Kathal Mannan

Kathal Mannan
 Maanu, Karan, MS Viswanathan

Kaadhal Mannan introduced us to three new faces - one on the screen and two behind it - but the three have found varying degrees of success. Director Sharan, an assistant of K.Balachander, has made a name for himself as a hit director, with all three of his movies (after Kaadhal Mannan, he made Amarkkalam and Paarthen Rasithen) being hits. He shows promise in this movie with his stylised handling of the delicate story of a man falling in love with a woman who has already been engaged to another man. Music director Bharadwaj too makes a strong bow but has surprisingly been rather low-key since, making a mark only in Sharan's movies. Heroine Manu disappeared after this movie and is nowhere to be seen.

Shiva(Ajith) is a mechanic, a daredevil known for attempting daring acts for the sake of a bet. One such bet takes him to Delhi where he meets a woman who asks him to deliver a letter to her younger sister. This younger sister is Thilothama(Manu), who is all set to be engaged to Ranjan(Karan), the man of her father's choice. But that doesn't stop Shiva from falling in love with her. Against her better sense, Thilothama too finds herself falling for Shiva.

As long as the movie deals with the interactions between Ajith and Manu, it is enjoyable. The confusion of Manu has been brought out especially well as she struggles between acknowledging her feelings for Ajith and accepting her father's orders. The couple's trip to Delhi is one such portion that is unhindered by others and the sequence does a good job of registering Manu's gradual falling for Ajith. Even the bet Ajith makes with Manu, though seeming silly in concept, has been executed well.

It is only with the other characters that Sharan slips up. Unlike the recent Minnale, he makes things easy for Manu (and therefore, less interesting for us) by making Karan an easy-to-dislike character. And Sharan doesn't stop there. Karan's mother is an irritating character that any woman would dread getting for her mother-in-law. Such cardboard characters take any seriousness out of the movie. And though Vivek's character has some nice moments and lines, many of his acts and dialogs are unrealistic. The strictness of Manu's father is also overdone though Karan's father is much more believable.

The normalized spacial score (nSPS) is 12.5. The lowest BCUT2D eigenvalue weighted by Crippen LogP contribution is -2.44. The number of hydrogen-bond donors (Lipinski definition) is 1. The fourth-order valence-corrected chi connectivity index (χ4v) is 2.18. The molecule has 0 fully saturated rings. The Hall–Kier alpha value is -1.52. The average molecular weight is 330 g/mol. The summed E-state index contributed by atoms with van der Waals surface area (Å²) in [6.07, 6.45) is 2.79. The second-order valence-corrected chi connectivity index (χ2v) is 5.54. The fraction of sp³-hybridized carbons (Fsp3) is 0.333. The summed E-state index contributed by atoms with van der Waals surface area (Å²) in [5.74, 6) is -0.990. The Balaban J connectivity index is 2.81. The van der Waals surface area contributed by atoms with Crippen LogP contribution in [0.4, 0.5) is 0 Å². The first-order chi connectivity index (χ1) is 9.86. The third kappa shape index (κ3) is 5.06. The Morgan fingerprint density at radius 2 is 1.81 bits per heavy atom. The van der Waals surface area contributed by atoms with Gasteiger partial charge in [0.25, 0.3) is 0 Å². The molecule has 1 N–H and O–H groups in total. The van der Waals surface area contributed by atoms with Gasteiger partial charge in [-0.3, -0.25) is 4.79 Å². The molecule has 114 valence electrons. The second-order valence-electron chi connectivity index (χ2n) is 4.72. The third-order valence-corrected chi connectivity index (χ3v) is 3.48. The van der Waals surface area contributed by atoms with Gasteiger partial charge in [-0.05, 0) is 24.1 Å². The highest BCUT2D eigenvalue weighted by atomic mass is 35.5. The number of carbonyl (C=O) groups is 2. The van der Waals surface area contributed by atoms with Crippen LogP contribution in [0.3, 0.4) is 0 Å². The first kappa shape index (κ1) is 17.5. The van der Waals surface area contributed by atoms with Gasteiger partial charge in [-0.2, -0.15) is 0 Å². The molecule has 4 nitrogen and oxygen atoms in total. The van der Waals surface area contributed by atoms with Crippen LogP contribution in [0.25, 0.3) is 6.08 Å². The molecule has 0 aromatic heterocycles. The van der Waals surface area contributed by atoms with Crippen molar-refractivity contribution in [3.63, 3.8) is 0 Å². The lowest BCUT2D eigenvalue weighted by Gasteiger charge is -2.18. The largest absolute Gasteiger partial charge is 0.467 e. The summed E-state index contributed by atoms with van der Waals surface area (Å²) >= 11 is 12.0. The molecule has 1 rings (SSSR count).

The movie is aided by a well-handled climax. Ajith's visit to Manu's house, his dialogs there and the subsequent events are picturised in a nice manner that presents a satisfactory closure to the issues. Ajith comes into his own in these scenes and his outburst at Girish Karnad is convincing. Though Karan's character takes a beating thereafter, the climax isn't lengthened beyond what is needed and is crisp.

Kaadhal Mannan was one of Ajith's hits during a lean period for him(and he has had more than his share of those!) and he puts his heart and soul in the character. Manu looks good in some of the angles and does a good job with her tough role. M.S.Viswanathan appears in front of the camera for the first time as a Kannadasan-loving canteen owner and makes us laugh at a few places, spouting old songs for each situation. Vivek gives him company and his smaller love affair has a few laughs too. Girish Karnad is perfect as the dictatorial father.

The movie has a new music director in Bharadwaj and he does a great job. His title song Kanni Pennin... is catchy and a bit of its tune also serves as a very nice background music at several points. Unai Paartha... is another songs that showcases SPB's singing talents while Vaanum Mannum... is melodious. Sharan picturises the songs interestingly too. For instance, Thilothamaa... fits into the background very easily for the trip Ajith and Manu make to Delhi.

Review by Balaji Balasubramaniam

<< back